Eight years ago Kuhr took over the film department at Lawrence High and since then, with the help of his enthusiastic students, they have built the Focus Film Festival into quite an impressive event. In its first year, Focus attracted 11 films from four schools, but this year, there are 85 shorts from 14 different schools across the state.
For Kuhr, the film festival is less about the competition and more of a showcase for students to express how their feelings and their identity. Above all else, it’s a reflection of what the teenage experience is like for them.
“It doesn’t matter what genre your film is in. What matters is the truth behind all that,” he says. “Art is there to help us not feel alone. No matter what the genre, is there’s a universality to those experiences. Art is both call and response that way — where you’re calling out for others and you’re also replying back. It allows for that kind of bridge to be created.”
Jones, who was recently awarded a scholarship to the Milwaukee Institute of Art and Design, echoes Kuhr’s sentiment and is thrilled that the teacher pushed her creatively with her own writing and visual storytelling.
“Wednesday,” her newest short, is a continuation of her growth as an artist in many formats. In both her film and art career, she says, her goal is to “get better at writing stories and being truthful with myself.”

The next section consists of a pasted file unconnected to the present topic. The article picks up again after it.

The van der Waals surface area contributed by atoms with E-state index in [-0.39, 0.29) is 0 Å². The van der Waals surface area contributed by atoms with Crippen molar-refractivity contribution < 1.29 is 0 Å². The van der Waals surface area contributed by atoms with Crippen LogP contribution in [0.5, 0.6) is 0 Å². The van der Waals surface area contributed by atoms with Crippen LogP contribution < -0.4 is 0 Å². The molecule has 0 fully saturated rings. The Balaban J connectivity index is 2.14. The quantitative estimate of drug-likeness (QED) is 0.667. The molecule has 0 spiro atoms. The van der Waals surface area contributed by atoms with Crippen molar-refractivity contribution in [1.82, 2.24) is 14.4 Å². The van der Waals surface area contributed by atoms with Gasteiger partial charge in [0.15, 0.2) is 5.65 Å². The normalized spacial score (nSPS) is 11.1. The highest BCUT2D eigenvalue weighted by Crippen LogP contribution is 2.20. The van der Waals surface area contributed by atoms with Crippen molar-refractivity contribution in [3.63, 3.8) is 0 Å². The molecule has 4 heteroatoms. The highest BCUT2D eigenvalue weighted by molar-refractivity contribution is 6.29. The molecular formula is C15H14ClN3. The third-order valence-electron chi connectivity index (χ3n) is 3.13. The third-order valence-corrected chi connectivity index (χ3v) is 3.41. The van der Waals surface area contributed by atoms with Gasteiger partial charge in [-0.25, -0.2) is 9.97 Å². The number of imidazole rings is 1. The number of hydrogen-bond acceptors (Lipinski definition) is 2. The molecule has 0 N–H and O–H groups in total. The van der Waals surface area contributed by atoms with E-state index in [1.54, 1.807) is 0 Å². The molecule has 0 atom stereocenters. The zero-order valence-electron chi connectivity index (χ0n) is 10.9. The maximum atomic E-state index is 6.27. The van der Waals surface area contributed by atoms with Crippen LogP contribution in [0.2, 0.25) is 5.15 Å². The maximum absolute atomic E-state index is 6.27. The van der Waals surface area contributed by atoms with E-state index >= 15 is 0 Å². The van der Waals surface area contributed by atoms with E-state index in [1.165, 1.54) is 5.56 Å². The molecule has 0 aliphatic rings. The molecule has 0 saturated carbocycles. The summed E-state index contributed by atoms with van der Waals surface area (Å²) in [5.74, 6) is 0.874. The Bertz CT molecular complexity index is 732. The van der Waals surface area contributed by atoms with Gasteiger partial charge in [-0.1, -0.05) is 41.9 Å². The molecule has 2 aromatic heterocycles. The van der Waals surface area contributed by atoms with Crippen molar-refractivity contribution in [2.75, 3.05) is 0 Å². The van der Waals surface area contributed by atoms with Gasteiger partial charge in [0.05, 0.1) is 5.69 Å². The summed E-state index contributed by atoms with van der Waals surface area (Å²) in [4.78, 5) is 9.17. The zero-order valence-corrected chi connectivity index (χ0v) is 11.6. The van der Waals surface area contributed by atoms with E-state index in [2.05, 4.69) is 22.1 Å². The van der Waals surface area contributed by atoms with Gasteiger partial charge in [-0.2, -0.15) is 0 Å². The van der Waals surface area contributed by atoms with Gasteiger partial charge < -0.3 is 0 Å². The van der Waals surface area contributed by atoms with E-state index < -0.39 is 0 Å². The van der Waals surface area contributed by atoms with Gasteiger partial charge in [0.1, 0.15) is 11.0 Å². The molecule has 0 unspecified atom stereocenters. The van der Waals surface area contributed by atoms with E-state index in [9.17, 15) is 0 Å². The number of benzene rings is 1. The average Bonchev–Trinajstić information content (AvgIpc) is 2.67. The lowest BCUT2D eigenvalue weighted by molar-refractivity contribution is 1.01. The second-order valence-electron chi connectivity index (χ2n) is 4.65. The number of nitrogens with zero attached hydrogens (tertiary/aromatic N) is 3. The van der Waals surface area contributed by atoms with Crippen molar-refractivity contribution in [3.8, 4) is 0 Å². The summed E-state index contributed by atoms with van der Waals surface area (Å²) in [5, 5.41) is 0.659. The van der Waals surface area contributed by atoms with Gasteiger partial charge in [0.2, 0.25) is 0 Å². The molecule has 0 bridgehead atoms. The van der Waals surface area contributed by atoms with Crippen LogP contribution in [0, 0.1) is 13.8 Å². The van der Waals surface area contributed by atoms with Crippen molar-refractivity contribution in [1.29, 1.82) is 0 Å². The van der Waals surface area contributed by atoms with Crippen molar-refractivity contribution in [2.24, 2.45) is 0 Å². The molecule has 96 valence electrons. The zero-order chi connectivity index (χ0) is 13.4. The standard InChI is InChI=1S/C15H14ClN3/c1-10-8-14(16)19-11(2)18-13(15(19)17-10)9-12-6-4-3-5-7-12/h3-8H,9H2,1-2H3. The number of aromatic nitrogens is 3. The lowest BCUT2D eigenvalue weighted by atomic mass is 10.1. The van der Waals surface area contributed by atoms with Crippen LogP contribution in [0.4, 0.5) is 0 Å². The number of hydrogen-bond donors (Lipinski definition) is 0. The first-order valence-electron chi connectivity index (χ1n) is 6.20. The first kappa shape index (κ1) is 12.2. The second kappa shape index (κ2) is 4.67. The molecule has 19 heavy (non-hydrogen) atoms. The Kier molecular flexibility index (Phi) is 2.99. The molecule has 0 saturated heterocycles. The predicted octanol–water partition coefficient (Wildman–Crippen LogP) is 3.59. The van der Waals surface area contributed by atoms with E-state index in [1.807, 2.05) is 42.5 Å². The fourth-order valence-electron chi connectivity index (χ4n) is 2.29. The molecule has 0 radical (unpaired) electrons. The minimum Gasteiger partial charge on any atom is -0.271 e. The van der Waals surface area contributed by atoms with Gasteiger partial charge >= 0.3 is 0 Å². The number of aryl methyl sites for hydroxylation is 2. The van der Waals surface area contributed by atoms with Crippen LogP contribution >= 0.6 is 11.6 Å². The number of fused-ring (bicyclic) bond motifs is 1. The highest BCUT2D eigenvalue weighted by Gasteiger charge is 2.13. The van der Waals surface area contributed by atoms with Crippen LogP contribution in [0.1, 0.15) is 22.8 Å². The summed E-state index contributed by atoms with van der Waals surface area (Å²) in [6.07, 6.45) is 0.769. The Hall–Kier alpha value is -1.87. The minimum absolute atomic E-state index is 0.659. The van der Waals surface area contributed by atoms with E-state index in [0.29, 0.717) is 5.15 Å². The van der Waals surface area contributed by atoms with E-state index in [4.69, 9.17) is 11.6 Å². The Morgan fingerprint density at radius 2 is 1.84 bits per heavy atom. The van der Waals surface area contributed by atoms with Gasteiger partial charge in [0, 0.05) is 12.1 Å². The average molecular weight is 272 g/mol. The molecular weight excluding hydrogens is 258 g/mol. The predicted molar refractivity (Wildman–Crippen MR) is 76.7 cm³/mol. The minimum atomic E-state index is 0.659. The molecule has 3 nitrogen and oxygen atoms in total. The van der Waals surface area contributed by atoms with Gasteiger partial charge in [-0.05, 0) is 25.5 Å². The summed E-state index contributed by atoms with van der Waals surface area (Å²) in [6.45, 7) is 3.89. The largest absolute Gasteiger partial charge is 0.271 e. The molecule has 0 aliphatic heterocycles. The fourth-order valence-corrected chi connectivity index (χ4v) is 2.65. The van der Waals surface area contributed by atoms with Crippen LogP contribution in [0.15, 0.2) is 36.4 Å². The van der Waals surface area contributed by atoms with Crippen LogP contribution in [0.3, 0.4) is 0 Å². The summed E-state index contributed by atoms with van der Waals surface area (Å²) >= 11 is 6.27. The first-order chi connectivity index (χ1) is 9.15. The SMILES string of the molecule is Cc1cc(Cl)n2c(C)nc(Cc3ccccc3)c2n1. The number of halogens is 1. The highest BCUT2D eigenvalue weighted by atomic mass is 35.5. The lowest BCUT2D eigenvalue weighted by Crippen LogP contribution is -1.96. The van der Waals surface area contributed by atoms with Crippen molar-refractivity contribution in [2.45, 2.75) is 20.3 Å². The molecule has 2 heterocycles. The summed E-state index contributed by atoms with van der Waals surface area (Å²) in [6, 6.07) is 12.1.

Loupe can’t remember exactly how many films he has worked on, but he put that number close to 30 or so. This year, he has two films, titled “Pizza for Lovers” and “An Interview,” submitted for the festival. He will be continuing his obsession with making movies this fall when he attends the University of North Carolina School of the Arts, where he’ll be majoring in film production.
Along with Loupe, Q has taken every single film class at Lawrence High School, and she is taking the kind of self-examination that her teacher and classmates speak of to more experimental heights in her latest and most personal short, titled “Autorretrato: Self Portrait.”
“It’s important to push yourself and go outside your comfort zone,” she says. “I just wanted to get it out there so I could let all these feelings go, and I think film is the best way to do that.”
Q will likely attend Johnson County Community College and pursue a teaching degree, perhaps becoming a film teacher herself. But she says she’ll never stop making films, and after grounding herself in a career, she looks forward to continuing her acting and filmmaking pursuits.
Even though there will still be film projects to do in the coming month or so, the Focus Film Festival in some ways is a culmination of everything that film students across the state have been working toward. It’s easy to see how proud Kuhr is of his Lawrence High students and how thankful the kids are to be inspired by a teacher with a clear vision for arts education. As the public screening and the awards ceremony approach this weekend, Kuhr is once again focused on the student experience.
“To see all these people from pretty much all over coming to celebrate student filmmaking and to really appreciate the stories the students are telling is incredible,” he says.